Every Sunday, my friend Lee stands in front of about 500 people and plays his guitar. He hits the six strings hundreds, maybe thousands of times. He plays hard, using his guitar to help draw music from our vocal cords. Those six thin wires are at the center of the sound.
It’s an invitation for failure.
Lee changes the strings regularly. It is, for him, part of the cost of doing business.
But strings can still break.
So every Sunday, Lee carries two guitars down the hallway from his office to the gym. Every Sunday, he tunes both guitars. Every Sunday, he has two guitars in the guitar stand.
I know what you are thinking: big rock stars have backup guitars, but Lee’s no big rock star. It’s the biggest music gathering in Grabill, Indiana every week, but Grabill’s not so big, either.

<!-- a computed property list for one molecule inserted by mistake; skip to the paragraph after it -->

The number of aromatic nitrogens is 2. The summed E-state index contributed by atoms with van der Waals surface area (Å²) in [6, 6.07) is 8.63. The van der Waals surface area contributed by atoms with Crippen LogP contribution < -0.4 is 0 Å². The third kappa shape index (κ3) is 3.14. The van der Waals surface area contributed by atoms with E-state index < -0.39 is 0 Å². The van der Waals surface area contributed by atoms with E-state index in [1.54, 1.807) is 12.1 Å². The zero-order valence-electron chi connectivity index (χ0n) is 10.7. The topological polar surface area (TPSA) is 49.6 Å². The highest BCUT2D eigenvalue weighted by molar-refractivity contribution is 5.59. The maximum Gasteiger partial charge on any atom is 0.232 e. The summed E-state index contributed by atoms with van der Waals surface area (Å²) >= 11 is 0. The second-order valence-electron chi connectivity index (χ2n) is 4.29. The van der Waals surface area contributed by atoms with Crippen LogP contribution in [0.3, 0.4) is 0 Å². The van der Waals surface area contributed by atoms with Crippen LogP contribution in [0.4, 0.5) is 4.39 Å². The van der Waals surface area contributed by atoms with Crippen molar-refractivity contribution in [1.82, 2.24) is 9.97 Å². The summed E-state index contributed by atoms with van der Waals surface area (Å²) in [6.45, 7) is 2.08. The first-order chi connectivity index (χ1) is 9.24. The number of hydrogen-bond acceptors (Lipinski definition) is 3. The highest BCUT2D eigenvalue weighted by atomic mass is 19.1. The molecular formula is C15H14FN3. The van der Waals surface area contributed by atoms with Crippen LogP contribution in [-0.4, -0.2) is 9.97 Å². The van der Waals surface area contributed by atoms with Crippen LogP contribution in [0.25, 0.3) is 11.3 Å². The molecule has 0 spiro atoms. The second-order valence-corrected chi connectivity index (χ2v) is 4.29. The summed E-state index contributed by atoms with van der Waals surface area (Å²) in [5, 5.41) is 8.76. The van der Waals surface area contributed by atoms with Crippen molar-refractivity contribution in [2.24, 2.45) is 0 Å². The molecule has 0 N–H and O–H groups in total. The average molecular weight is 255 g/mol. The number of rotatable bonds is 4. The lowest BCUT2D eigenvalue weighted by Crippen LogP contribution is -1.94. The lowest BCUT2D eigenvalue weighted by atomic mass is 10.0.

But Lee’s responsible for helping 500 voices sing, 500 faces find God. He takes that responsibility seriously. A broken string is a large distraction. And rather than hoping it doesn’t happen, Lee spends the time to have a backup.
Many people I know look at the mission-critical task they do and think, “I hope that doesn’t happen.” Or they think, “Oh well, people will understand.” or they think, “But I don’t have the time to do that twice.” Or they think, “I can’t afford that.”
Meanwhile, every week, Lee quietly prepares a second guitar.
What’s your second guitar? Is it ready?